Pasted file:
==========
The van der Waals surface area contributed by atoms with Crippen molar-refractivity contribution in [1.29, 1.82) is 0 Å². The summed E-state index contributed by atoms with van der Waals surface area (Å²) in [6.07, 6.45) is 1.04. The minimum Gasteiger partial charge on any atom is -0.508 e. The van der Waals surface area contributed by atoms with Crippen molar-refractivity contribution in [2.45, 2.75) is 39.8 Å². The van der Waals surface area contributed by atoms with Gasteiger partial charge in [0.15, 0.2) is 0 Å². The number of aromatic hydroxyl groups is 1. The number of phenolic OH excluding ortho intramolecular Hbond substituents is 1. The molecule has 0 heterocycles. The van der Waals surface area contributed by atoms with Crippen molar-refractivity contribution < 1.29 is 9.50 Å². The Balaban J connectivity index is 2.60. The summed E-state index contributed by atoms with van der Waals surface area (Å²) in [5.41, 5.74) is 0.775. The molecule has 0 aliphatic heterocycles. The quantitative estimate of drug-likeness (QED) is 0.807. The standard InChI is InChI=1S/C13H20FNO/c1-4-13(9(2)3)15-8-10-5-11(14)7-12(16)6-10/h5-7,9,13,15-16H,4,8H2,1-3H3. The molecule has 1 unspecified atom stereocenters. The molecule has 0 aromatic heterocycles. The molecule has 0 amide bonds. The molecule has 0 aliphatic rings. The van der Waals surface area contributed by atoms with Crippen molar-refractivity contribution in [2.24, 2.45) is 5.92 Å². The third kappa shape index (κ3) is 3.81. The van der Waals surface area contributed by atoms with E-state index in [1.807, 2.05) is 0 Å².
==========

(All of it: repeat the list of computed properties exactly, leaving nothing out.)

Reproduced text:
The van der Waals surface area contributed by atoms with Crippen molar-refractivity contribution in [1.29, 1.82) is 0 Å². The summed E-state index contributed by atoms with van der Waals surface area (Å²) in [6.07, 6.45) is 1.04. The minimum Gasteiger partial charge on any atom is -0.508 e. The van der Waals surface area contributed by atoms with Crippen molar-refractivity contribution in [2.45, 2.75) is 39.8 Å². The van der Waals surface area contributed by atoms with Gasteiger partial charge in [0.15, 0.2) is 0 Å². The number of aromatic hydroxyl groups is 1. The number of phenolic OH excluding ortho intramolecular Hbond substituents is 1. The molecule has 0 heterocycles. The van der Waals surface area contributed by atoms with Crippen molar-refractivity contribution < 1.29 is 9.50 Å². The Balaban J connectivity index is 2.60. The summed E-state index contributed by atoms with van der Waals surface area (Å²) in [5.41, 5.74) is 0.775. The molecule has 0 aliphatic heterocycles. The quantitative estimate of drug-likeness (QED) is 0.807. The standard InChI is InChI=1S/C13H20FNO/c1-4-13(9(2)3)15-8-10-5-11(14)7-12(16)6-10/h5-7,9,13,15-16H,4,8H2,1-3H3. The molecule has 1 unspecified atom stereocenters. The molecule has 0 aromatic heterocycles. The molecule has 0 amide bonds. The molecule has 0 aliphatic rings. The van der Waals surface area contributed by atoms with Crippen molar-refractivity contribution in [2.24, 2.45) is 5.92 Å². The third kappa shape index (κ3) is 3.81. The van der Waals surface area contributed by atoms with E-state index in [1.807, 2.05) is 0 Å².